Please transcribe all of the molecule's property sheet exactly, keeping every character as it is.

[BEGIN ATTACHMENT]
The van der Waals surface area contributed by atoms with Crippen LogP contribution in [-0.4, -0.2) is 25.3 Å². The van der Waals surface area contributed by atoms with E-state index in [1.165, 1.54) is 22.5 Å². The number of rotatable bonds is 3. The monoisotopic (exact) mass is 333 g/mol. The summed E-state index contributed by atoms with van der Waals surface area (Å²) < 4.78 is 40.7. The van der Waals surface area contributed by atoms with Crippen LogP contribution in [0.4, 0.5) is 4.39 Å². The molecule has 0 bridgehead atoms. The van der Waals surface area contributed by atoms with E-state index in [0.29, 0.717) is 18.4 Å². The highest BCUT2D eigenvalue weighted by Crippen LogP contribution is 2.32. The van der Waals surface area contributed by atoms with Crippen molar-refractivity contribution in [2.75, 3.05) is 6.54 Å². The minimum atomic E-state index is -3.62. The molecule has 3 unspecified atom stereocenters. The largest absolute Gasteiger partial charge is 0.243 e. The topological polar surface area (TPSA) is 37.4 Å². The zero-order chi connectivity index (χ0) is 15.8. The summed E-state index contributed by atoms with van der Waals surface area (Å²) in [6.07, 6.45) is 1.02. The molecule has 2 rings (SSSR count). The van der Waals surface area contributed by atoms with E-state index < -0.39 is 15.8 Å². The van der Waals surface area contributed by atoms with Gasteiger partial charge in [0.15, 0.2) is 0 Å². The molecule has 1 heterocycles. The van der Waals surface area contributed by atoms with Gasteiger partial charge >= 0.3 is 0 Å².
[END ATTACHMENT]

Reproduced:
The van der Waals surface area contributed by atoms with Crippen LogP contribution in [-0.4, -0.2) is 25.3 Å². The van der Waals surface area contributed by atoms with E-state index in [1.165, 1.54) is 22.5 Å². The number of rotatable bonds is 3. The monoisotopic (exact) mass is 333 g/mol. The summed E-state index contributed by atoms with van der Waals surface area (Å²) < 4.78 is 40.7. The van der Waals surface area contributed by atoms with Crippen LogP contribution in [0.4, 0.5) is 4.39 Å². The molecule has 0 bridgehead atoms. The van der Waals surface area contributed by atoms with E-state index in [0.29, 0.717) is 18.4 Å². The highest BCUT2D eigenvalue weighted by Crippen LogP contribution is 2.32. The van der Waals surface area contributed by atoms with Crippen molar-refractivity contribution in [2.75, 3.05) is 6.54 Å². The minimum atomic E-state index is -3.62. The molecule has 3 unspecified atom stereocenters. The largest absolute Gasteiger partial charge is 0.243 e. The topological polar surface area (TPSA) is 37.4 Å². The zero-order chi connectivity index (χ0) is 15.8. The summed E-state index contributed by atoms with van der Waals surface area (Å²) in [6.07, 6.45) is 1.02. The molecule has 2 rings (SSSR count). The van der Waals surface area contributed by atoms with E-state index < -0.39 is 15.8 Å². The van der Waals surface area contributed by atoms with Gasteiger partial charge in [0.15, 0.2) is 0 Å². The molecule has 1 heterocycles. The van der Waals surface area contributed by atoms with Gasteiger partial charge >= 0.3 is 0 Å².